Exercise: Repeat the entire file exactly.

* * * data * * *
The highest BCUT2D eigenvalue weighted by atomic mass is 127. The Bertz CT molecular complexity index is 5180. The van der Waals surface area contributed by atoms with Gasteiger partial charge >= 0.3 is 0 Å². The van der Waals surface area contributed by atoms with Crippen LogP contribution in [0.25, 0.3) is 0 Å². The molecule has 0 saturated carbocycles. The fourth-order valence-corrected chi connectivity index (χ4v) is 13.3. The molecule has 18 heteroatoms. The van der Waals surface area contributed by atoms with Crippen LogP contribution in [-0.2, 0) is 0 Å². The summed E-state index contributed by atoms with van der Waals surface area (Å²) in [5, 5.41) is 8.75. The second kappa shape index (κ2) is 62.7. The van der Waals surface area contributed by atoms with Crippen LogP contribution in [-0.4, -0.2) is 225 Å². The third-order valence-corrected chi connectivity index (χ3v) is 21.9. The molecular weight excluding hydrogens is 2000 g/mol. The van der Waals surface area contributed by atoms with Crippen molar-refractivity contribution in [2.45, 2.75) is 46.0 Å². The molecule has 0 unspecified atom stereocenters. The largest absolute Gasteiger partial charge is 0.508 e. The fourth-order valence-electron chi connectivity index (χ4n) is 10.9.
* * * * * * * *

The highest BCUT2D eigenvalue weighted by atomic mass is 127. The Bertz CT molecular complexity index is 5180. The van der Waals surface area contributed by atoms with Gasteiger partial charge >= 0.3 is 0 Å². The van der Waals surface area contributed by atoms with Crippen LogP contribution in [0.25, 0.3) is 0 Å². The molecule has 0 saturated carbocycles. The fourth-order valence-corrected chi connectivity index (χ4v) is 13.3. The molecule has 18 heteroatoms. The van der Waals surface area contributed by atoms with Crippen LogP contribution in [-0.2, 0) is 0 Å². The summed E-state index contributed by atoms with van der Waals surface area (Å²) in [5, 5.41) is 8.75. The second kappa shape index (κ2) is 62.7. The van der Waals surface area contributed by atoms with Crippen LogP contribution in [-0.4, -0.2) is 225 Å². The third-order valence-corrected chi connectivity index (χ3v) is 21.9. The molecular weight excluding hydrogens is 2000 g/mol. The van der Waals surface area contributed by atoms with Crippen molar-refractivity contribution in [2.45, 2.75) is 46.0 Å². The molecule has 0 unspecified atom stereocenters. The largest absolute Gasteiger partial charge is 0.508 e. The fourth-order valence-electron chi connectivity index (χ4n) is 10.9.